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Book Spam: Seven Steps to Identification for Teachers and Students

Yet another information literacy skill that everyone needs to know!

First, what is book spam? You see the evidence. You search for a book on the web or Amazon – especially those that are out of copyright or public domain – and find hundreds of copies of good to dubious to downright awful quality. They range in price from free and 99 cents to full retail. How do you choose?

“Thousands of digital books, called e-books, are being published through Amazon’s self-publishing system each month. Many are not written in the traditional sense.

Instead, they are built using something known as Private Label Rights, or PLR content, which is information that can be bought very cheaply online, then reformatted into a digital book.

These e-books are listed for sale — often at 99 cents — alongside more traditional books on Amazon’s website, forcing readers to plow through many more titles to find what they want.

Aspiring spammers can even buy a DVD box set called “Autopilot Kindle Cash” that claims to teach people how to publish 10 to 20 new Kindle books a day without writing a word.”

Spammers motivations can be as simple as to part you with your money or as nefarious as to:
– deliver malware
– collect your personal information
– steal copyrighted content and not pay royalties
– deliver ads
– be evil, etc.

From the Edukindle blog:

Book Spam: Seven Steps to Identification for Teachers and Students
Here’s a summary of the 7 tips:

1. “Take a close look at the title. Is the title wordy and extensive? If the title of the book seems to be cramming as many keywords in as possible, often displaying the key search terms in all caps, you may have some spam on your hands.”
2. “Take a look at the author. Does the author seem to write in a variety of topics- from Italian cookbooks to auto mechanics? Authors who seem to be very thinly spread over a variety of topics may also be an indication that the book you are looking at isn’t the one you desire. One should also steer clear of e-books that have no author listed, but instead an editor.”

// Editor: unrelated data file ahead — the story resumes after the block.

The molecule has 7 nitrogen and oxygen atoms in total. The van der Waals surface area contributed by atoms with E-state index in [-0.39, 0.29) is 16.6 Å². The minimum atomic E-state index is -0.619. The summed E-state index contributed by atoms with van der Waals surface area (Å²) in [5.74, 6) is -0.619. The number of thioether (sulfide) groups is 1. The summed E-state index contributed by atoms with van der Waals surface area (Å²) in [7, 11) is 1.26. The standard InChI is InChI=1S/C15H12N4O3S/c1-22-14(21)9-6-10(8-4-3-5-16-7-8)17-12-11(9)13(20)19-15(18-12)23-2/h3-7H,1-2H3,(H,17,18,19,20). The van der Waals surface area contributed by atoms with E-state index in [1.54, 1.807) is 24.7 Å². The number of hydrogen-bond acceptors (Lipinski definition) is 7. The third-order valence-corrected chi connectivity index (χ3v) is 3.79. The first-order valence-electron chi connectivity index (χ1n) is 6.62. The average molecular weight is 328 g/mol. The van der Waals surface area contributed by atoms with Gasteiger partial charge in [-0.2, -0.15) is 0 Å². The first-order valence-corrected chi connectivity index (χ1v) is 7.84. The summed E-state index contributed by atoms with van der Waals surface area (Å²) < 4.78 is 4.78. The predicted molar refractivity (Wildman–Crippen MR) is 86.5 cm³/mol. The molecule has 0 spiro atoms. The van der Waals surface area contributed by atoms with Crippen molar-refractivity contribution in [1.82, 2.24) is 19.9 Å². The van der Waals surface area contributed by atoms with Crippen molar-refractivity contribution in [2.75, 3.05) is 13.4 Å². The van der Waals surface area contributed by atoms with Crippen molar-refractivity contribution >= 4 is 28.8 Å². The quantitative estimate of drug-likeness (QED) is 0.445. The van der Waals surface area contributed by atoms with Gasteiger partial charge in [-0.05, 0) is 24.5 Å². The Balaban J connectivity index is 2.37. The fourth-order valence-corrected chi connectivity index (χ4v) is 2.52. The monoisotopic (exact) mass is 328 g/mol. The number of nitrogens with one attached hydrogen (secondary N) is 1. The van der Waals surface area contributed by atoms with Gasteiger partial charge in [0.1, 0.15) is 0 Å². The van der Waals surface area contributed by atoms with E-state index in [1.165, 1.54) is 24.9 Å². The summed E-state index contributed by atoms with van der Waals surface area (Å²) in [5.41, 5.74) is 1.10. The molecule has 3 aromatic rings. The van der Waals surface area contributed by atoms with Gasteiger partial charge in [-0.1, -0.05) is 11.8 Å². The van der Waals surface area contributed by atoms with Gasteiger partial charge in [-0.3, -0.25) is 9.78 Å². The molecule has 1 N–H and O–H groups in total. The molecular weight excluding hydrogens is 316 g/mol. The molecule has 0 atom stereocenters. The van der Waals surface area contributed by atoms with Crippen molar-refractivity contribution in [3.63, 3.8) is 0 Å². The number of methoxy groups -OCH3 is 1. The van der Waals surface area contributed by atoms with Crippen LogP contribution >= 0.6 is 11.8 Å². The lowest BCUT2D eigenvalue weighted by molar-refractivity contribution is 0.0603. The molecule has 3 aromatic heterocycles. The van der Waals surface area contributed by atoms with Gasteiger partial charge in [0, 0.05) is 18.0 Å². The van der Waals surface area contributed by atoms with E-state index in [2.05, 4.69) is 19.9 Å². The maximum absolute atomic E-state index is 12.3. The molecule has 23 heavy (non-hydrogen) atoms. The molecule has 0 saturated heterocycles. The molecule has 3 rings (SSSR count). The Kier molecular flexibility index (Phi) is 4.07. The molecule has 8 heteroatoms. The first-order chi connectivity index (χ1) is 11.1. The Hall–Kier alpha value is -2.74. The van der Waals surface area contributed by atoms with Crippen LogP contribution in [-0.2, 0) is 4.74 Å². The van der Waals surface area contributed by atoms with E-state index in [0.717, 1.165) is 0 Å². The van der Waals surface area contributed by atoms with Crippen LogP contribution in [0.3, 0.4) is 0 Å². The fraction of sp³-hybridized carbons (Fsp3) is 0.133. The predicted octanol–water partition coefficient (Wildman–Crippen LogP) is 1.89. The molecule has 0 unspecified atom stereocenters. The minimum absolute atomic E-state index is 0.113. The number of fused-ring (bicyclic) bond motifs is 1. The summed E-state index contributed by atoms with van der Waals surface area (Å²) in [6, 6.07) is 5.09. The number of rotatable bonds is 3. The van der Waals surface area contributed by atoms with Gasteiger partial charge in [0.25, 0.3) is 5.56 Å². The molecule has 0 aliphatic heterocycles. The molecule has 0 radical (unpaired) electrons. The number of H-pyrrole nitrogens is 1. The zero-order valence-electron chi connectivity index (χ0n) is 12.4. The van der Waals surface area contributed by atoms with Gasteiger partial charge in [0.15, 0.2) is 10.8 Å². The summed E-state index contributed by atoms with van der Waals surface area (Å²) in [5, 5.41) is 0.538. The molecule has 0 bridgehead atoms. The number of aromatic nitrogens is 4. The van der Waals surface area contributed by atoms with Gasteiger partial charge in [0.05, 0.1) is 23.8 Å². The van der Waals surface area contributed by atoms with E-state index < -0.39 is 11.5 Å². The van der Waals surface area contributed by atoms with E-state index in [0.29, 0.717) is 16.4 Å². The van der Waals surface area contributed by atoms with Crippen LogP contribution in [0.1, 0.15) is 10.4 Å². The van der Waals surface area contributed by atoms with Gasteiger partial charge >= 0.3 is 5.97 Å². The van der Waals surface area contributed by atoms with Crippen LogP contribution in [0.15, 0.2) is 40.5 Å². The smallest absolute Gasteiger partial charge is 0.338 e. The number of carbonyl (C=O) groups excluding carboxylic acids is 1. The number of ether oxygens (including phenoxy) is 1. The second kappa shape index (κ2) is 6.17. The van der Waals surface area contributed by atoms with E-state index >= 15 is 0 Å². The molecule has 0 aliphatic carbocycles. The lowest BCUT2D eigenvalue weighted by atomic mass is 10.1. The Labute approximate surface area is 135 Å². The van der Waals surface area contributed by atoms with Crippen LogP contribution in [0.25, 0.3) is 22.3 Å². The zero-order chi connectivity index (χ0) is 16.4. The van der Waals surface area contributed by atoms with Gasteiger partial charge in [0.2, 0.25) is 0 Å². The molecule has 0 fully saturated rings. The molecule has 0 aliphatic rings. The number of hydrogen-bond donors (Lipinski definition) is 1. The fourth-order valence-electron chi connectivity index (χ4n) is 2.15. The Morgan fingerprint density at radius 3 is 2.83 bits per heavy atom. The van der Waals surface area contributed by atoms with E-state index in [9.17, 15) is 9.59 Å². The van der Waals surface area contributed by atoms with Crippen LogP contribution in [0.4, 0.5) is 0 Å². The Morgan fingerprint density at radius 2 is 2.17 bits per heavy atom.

3. “What about the cover? A poorly designed cover that features generic font choices and pixilated images also can serve as a red flag. If the image remains poor quality once enlarged, this often indicates that this image was taken from the web.”
4. “The price of the book may also confirm your suspicions. Spam books are often priced at $ 0.99 to entice a reader to purchase the book without downloading a free sample (beware of the free sample: malicious links are often placed in the opening pages of an e-book to ensure their viewing).”
5. One should note: “the book will often have no Reviews and Ratings, or terrible reviews. Heed these reviews!”
6. “Do not base your decision on the seeming popularity of the text as gauged by the Amazon Bestseller Rank, since people buy these spam book unintentionally and consequently improve the spam’s popularity.”
7. “Notice the product description which in cases of spam is often short, poorly written, or a random book excerpt. Look to see if there are any other versions of the e-book available (print, audio). If the e-book is spam, the e-book edition will be your only option. Check the e-book’s file size; spam books have a small file size indicating a short book.”

“Sadly, even for books, if it’s digital it can be spammed. Knowing the signs of spam-books is just another one of those 21st-century skills you need to help your students acquire.”

Even better, choose the major ones that support your needs for your community, school or research and buy a solidly good copy or make a link in your OPAC to a decent free copy. That’s a newer form of collection development.

Stephen

Posted on: August 26, 2011, 7:22 am Category: Uncategorized

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